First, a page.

WORLD US Mississippi governor signs bill to remove Confederate emblem from state flag


US Mississippi governor signs bill to remove Confederate emblem from state flag


09:49, July 01, 2020

Mississippi Republican Gov. Tate Reeves completes signing the bill that retires the last state flag in the United States with the Confederate battle emblem, during a ceremony at the Governor's Mansion in Jackson, Mississippi, US June 30, 2020. (Photo: Agencies)

WASHINGTON - Tate Reeves, governor of southern US state Mississippi, on Tuesday signed a state legislation into law, officially removing a Confederate battle emblem from the state flag, local media reported.

Before signing the bill, Reeves said he disagrees with the removal of statues through the country, but said: "I also understand the need to commit the 1894 flag to history and find a banner that is a better emblem for all Mississippi."

Mississippi state lawmakers on Sunday overwhelmingly voted to replace the state flag as protesters across the country demanded a reckoning to systemic racism following the death of black man George Floyd in police custody on May 25.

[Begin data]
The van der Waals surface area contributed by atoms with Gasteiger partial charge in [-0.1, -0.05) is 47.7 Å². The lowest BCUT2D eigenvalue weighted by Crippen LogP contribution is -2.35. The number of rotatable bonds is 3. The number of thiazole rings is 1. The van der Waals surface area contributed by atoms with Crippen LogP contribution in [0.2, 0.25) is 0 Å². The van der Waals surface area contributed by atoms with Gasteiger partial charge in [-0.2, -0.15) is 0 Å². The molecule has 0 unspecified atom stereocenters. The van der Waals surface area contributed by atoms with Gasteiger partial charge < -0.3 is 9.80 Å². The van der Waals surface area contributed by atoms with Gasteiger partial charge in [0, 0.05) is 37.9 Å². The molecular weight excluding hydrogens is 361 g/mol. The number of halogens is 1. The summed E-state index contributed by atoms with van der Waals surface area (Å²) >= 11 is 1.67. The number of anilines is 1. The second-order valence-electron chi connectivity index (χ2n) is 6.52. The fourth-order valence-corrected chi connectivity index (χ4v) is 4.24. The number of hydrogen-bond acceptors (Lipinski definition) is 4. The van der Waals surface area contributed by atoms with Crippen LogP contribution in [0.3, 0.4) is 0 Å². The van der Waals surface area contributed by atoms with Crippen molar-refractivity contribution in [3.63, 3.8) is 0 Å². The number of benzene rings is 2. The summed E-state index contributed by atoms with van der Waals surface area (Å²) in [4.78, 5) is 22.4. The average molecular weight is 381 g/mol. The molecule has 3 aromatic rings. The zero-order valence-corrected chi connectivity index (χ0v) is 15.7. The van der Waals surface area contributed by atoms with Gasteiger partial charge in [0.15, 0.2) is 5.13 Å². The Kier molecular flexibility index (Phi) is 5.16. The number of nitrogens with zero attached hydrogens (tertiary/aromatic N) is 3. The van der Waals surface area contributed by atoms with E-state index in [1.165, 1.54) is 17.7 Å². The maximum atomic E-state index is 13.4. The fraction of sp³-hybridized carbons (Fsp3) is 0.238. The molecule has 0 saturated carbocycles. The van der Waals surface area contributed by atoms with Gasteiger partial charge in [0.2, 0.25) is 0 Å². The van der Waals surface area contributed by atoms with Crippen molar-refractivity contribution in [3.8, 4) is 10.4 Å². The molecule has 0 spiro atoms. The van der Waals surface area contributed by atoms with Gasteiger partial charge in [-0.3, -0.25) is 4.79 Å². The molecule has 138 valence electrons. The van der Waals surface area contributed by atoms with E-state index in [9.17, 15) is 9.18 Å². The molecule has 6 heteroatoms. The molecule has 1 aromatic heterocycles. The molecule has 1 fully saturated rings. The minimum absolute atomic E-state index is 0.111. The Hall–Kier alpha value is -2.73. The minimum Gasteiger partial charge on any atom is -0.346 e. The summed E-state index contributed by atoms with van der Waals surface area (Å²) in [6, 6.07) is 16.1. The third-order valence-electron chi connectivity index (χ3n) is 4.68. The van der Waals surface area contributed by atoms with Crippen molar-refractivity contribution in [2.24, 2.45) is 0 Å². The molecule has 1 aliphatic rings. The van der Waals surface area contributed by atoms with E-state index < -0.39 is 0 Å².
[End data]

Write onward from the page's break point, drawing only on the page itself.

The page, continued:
A commission will design a new flag that does not include the Confederate symbol broadly condemned as racist, said local media reports, and the new design will go before voters in November for approval.

The state flag, adopted in 1894, nearly 30 years after the end of the Civil War, is the last in the United States to feature the Confederate battle emblem.

African American people make up 38 percent of the Mississippi population.

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